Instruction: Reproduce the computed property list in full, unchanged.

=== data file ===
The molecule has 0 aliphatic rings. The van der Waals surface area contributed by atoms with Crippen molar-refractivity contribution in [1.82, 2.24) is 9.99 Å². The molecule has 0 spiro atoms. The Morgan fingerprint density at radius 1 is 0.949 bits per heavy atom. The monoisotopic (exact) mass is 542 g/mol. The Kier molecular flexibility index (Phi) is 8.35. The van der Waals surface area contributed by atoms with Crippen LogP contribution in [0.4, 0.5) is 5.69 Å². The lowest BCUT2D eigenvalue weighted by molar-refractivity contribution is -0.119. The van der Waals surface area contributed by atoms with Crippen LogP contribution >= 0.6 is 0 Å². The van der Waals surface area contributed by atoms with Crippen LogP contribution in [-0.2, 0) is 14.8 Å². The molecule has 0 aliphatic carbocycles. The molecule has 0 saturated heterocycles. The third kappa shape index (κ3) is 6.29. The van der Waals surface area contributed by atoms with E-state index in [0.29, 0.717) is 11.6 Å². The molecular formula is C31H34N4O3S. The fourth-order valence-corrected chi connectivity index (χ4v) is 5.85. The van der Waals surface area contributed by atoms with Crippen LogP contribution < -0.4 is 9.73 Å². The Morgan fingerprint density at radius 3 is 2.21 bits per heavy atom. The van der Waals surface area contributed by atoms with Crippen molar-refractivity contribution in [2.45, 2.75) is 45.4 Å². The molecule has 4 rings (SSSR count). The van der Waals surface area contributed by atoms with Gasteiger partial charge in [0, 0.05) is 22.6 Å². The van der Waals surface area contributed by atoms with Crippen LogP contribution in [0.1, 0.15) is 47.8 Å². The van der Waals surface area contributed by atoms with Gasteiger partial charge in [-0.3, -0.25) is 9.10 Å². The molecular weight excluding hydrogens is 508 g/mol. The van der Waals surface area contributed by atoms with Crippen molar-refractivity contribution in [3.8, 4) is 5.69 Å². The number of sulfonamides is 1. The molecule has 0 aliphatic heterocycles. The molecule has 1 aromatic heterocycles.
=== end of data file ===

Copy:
The molecule has 0 aliphatic rings. The van der Waals surface area contributed by atoms with Crippen molar-refractivity contribution in [1.82, 2.24) is 9.99 Å². The molecule has 0 spiro atoms. The Morgan fingerprint density at radius 1 is 0.949 bits per heavy atom. The monoisotopic (exact) mass is 542 g/mol. The Kier molecular flexibility index (Phi) is 8.35. The van der Waals surface area contributed by atoms with Crippen LogP contribution in [0.4, 0.5) is 5.69 Å². The lowest BCUT2D eigenvalue weighted by molar-refractivity contribution is -0.119. The van der Waals surface area contributed by atoms with Crippen LogP contribution >= 0.6 is 0 Å². The van der Waals surface area contributed by atoms with Crippen LogP contribution in [-0.2, 0) is 14.8 Å². The molecule has 0 aliphatic carbocycles. The molecule has 0 saturated heterocycles. The third kappa shape index (κ3) is 6.29. The van der Waals surface area contributed by atoms with E-state index in [0.29, 0.717) is 11.6 Å². The molecular formula is C31H34N4O3S. The fourth-order valence-corrected chi connectivity index (χ4v) is 5.85. The van der Waals surface area contributed by atoms with Crippen LogP contribution < -0.4 is 9.73 Å². The Morgan fingerprint density at radius 3 is 2.21 bits per heavy atom. The van der Waals surface area contributed by atoms with Crippen molar-refractivity contribution in [2.45, 2.75) is 45.4 Å². The molecule has 4 rings (SSSR count). The van der Waals surface area contributed by atoms with Gasteiger partial charge in [0, 0.05) is 22.6 Å². The van der Waals surface area contributed by atoms with Crippen LogP contribution in [0.1, 0.15) is 47.8 Å². The van der Waals surface area contributed by atoms with Gasteiger partial charge in [-0.3, -0.25) is 9.10 Å². The molecular weight excluding hydrogens is 508 g/mol. The van der Waals surface area contributed by atoms with Crippen molar-refractivity contribution in [3.8, 4) is 5.69 Å². The number of sulfonamides is 1. The molecule has 0 aliphatic heterocycles. The molecule has 1 aromatic heterocycles.